‘MAJOR concerns’ about standards of care at Boston’s Pilgrim Hospital have been outlined in the latest report from the Care Quality Commission (CQC).
This follows several investigations into allegations of abuse and neglect by United Lincolnshire Hospitals Trust (ULHT).
The report, published on Thursday, highlights major concerns with essential standards relating to the care and welfare of people who use its services and of meeting nutritional needs.
A spokesman for CQC said: “As a result of all of these issues CQC is now investigating what systems and procedures are in place at the trust to ensure people are protected against the risk of inappropriate or unsafe care and treatment.”
Following an earlier inspection in February, CQC ordered the trust to make improvements but ‘was not satisfied with the speed with which the trust responded, or with the trust’s ability to proactively identify and address problems’.
There are also several safeguarding investigations currently in progress relating to abuse and neglect allegations at the trust, states the CQC.
As reported in The Standard on June 8, one investigation involves allegations of patient mistreatment which has resulted in a member of being suspended.
CQC says it is working closely with the police and local authority on the investigations which involve speaking to patients, relatives and staff, observing the care delivered by the trust and the gathering of evidence.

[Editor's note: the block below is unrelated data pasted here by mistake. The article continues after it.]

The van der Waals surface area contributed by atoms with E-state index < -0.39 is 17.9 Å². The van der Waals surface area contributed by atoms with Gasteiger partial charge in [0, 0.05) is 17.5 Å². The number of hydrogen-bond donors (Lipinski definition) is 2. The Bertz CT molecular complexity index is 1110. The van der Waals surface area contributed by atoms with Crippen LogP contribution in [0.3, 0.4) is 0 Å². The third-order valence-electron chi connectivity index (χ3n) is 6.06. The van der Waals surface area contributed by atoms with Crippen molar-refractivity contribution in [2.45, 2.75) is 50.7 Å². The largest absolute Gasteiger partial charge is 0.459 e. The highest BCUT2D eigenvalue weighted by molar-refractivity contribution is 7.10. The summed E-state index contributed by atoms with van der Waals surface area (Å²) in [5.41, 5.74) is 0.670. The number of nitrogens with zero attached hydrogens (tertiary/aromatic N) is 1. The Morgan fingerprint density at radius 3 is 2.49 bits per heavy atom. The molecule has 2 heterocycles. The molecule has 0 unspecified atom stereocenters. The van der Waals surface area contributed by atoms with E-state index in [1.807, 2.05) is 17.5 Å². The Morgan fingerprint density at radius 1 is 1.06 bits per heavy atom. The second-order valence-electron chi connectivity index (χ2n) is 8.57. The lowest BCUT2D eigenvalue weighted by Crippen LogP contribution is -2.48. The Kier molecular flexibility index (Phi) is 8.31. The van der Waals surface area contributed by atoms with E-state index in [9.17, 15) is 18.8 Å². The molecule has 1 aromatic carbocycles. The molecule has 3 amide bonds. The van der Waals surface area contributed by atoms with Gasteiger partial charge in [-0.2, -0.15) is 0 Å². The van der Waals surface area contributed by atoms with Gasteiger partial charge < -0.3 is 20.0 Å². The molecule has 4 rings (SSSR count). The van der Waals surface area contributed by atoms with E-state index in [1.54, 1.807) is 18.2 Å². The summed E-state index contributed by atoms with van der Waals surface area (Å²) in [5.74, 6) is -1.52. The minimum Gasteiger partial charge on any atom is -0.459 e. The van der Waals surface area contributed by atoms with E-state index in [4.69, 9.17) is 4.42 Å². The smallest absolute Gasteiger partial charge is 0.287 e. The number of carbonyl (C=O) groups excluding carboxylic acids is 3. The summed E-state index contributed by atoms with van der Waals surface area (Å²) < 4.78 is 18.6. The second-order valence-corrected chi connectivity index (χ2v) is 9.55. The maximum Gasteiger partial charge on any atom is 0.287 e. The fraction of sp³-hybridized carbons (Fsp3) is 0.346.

Andrea Gordon, CQC’s regional director for the East Midlands, said: “While ULHT has already taken some action in relation to issues we highlighted; we’re concerned the trust had not recognised these itself or acted upon them with more urgency.
“The CQC has launched this investigation to determine whether the correct procedures are in place at the trust to pick up problems and make changes quickly so people receive safe and appropriate care. If they are not, we will require the trust to make improvements.”
LINCOLNSHIRE United Hospitals NHS Trust - which runs Pilgrim Hospital - has apologised for the standards of care but said it has been left ‘deepedly upset’ by the CQC’s latest report.
A spokesman told The Standard: “We fully accept the CQC’s findings and are deeply upset by them. We have worked very hard to address all the issues raised by the CQC in March and they have recognised we have made good progress. We will fully cooperate with the investigation.”
ULHT stresses it strives to provide the best possible care for patients and will work with the CQC to ensure this is the case.
“It is clear that our services have not been of the standard we expect to see and we apologise unreservedly for that.” added the spokesman.
Measures already put in place include structured hourly care rounds, more questions asked by nurses about a patients comfort and needs, refresher staff training and a new management structure to enable them to ‘identify and address issues as quickly as possible’.